If you are enjoying The Last Dance on ESPN, it was an incredible experience. I had the good fortune to share coverage of that 1998 Chicago Bulls season with my colleagues at SRN. I was able to see nineteen regular season contests and at least one game in each round of the playoffs in person.
Following the Bulls in 1997-98 was what I would have imagined it would have been like covering The Beatles on tour. As seen on The Last Dance, it was crazy. Fans and reporters were everywhere. There was a huge horde of media, local, national, and even international.
Chicago Bulls 1997-98 schedule and results from Basketball Reference.
The season following their fifth title got off to a bad start with GM Jerry Krause announcing that Scottie Pippen would have surgery. Pippen had aggravated the foot injury in the previous year’s Eastern Conference Finals. Krause said the injury “didn’t react to conservative treatment.” Krause said that Pippen is expected out for three months. Krause had hoped his younger acquisitions, namely Scott Burrell and Keith Booth, would step up to fill that large void.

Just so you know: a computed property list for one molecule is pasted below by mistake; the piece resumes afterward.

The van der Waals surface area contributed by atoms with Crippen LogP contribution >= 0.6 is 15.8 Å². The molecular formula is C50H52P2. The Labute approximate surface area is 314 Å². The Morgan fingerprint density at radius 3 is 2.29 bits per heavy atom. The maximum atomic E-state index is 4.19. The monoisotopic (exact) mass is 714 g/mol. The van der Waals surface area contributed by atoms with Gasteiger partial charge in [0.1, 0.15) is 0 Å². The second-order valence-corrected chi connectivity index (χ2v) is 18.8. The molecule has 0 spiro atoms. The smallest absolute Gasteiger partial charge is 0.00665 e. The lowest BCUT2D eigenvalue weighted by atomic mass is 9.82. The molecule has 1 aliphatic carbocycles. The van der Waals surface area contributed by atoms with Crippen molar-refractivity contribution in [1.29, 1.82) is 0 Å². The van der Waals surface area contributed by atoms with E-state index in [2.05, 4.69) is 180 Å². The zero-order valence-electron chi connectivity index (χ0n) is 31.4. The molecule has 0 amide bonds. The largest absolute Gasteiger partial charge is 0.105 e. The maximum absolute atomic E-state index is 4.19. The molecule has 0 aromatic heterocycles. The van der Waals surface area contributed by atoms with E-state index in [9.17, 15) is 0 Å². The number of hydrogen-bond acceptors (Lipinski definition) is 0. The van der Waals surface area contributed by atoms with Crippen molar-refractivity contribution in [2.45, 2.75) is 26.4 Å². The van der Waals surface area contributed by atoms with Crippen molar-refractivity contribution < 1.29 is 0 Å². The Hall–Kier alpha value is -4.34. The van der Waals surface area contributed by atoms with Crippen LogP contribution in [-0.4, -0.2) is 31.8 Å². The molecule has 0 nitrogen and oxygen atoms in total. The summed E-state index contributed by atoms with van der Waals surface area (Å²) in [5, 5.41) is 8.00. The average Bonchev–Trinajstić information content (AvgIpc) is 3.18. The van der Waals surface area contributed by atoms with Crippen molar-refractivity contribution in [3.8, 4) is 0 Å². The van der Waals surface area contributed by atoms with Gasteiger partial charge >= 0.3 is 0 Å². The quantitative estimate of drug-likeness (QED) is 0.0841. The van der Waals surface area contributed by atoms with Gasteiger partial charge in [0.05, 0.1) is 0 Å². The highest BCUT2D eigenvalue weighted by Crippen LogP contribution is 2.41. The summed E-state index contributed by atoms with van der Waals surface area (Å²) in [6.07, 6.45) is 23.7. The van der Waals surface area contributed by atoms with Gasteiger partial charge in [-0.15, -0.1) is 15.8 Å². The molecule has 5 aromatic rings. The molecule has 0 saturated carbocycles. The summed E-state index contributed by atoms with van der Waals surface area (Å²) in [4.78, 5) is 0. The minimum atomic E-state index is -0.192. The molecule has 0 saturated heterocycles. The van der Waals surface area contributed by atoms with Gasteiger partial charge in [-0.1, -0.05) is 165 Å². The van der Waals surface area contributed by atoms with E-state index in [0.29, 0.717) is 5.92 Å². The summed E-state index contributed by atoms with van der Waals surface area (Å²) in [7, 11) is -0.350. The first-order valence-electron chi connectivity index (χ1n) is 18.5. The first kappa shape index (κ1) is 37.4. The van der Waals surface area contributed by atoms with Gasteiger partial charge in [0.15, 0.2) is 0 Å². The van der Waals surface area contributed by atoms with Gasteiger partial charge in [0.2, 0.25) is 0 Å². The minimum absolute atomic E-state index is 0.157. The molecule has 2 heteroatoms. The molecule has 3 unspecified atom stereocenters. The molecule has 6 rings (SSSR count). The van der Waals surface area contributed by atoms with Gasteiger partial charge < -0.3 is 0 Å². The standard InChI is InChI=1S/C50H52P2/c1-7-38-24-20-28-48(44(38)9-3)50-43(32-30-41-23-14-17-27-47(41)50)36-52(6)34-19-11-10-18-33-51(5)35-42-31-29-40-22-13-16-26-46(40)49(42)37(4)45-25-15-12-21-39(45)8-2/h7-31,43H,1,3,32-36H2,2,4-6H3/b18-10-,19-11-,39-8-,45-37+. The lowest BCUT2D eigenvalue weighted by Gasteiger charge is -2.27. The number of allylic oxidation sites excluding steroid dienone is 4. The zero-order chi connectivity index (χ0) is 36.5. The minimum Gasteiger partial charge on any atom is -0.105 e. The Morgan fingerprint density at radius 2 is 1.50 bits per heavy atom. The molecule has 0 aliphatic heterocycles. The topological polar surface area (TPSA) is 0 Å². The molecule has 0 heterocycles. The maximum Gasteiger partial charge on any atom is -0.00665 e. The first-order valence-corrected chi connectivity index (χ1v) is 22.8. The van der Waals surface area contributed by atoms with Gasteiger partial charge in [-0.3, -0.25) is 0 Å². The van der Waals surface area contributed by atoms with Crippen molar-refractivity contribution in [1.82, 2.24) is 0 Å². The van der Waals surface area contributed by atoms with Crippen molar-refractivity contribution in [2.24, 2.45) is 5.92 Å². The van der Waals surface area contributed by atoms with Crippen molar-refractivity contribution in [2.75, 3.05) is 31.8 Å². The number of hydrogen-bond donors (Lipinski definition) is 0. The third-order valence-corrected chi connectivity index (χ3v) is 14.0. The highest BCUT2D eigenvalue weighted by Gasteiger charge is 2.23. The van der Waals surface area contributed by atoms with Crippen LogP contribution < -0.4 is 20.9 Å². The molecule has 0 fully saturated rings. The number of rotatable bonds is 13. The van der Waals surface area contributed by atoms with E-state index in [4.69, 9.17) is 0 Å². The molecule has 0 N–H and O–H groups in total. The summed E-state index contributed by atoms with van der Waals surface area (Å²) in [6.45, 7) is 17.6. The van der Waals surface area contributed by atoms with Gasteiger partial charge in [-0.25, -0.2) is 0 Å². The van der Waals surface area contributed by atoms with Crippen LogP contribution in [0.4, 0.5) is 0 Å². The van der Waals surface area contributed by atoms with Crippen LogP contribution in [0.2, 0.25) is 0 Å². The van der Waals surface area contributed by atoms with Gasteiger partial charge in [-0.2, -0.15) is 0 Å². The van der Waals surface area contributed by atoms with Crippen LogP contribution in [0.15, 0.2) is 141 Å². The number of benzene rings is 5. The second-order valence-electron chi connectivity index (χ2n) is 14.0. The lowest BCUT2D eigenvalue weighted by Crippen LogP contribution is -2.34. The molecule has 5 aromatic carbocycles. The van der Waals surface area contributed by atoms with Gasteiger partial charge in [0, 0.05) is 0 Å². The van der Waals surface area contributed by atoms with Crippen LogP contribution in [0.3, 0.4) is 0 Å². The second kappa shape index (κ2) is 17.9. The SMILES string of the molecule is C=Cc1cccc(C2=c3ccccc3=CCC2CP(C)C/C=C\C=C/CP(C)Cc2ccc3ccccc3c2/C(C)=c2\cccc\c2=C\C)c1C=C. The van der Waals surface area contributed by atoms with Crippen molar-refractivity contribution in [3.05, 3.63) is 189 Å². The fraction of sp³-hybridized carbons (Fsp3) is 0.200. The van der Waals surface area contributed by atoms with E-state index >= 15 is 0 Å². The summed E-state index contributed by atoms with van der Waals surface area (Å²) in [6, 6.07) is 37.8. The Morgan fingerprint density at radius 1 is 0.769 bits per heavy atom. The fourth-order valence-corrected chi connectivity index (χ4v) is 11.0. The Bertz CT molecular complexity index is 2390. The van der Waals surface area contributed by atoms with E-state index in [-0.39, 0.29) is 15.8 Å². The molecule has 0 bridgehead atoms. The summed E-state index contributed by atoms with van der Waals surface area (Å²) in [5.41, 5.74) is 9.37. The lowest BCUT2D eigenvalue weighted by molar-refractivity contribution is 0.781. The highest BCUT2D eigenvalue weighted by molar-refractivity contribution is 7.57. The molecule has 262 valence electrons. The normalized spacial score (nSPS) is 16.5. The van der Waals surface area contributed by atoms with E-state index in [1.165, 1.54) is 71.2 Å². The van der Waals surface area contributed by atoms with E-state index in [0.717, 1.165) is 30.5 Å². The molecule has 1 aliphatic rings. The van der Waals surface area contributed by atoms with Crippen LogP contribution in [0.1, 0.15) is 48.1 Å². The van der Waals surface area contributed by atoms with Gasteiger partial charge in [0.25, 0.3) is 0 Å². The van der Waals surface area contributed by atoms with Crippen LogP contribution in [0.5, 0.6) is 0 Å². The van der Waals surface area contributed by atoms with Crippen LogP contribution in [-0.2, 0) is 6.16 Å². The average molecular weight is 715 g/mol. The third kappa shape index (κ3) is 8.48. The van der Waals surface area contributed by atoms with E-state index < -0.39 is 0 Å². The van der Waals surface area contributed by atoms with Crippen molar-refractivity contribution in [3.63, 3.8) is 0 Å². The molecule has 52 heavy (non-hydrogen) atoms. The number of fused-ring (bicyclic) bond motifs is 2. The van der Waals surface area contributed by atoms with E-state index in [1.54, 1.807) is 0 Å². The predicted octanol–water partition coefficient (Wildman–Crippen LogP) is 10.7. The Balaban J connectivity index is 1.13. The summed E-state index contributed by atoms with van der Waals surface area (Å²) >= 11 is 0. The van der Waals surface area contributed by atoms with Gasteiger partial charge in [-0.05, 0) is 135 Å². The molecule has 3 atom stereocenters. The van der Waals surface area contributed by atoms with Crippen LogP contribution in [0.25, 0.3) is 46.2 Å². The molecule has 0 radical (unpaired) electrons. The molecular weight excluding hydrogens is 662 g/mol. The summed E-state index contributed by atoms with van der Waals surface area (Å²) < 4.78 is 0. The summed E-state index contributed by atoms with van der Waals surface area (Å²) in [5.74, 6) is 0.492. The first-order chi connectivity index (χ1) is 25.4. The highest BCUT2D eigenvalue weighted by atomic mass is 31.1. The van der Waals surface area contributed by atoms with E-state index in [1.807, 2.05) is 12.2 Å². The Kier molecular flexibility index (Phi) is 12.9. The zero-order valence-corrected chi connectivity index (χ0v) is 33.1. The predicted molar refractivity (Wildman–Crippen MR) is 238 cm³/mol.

Michael Jordan never emerged for the post game press interviews unless he was showered and dressed in a coat and tie. There were two waves of interviews. The television and radio reporters would go first, getting the sound bites for the late news. Next it would be the beat reporters doing more meaty interviews.
Chicago did well to fill his absence going 24-10 before Pippen rejoined the team on January 10th against Golden State. His return, however, proved just how good the three-headed monster was. The Bulls went on to finish the season tied for the best record in the league with Utah at 62-20. Jordan finished the season averaging 28.7 points a game, won his fifth league MVP, his tenth scoring title, and Dennis Rodman averaged an even fifteen boards a game. A thirteen-game win streak in March and April solidified the Bulls as the team to beat once again in the Eastern Conference. Jordan had numerous thank yous to announce at his MVP Award presentation.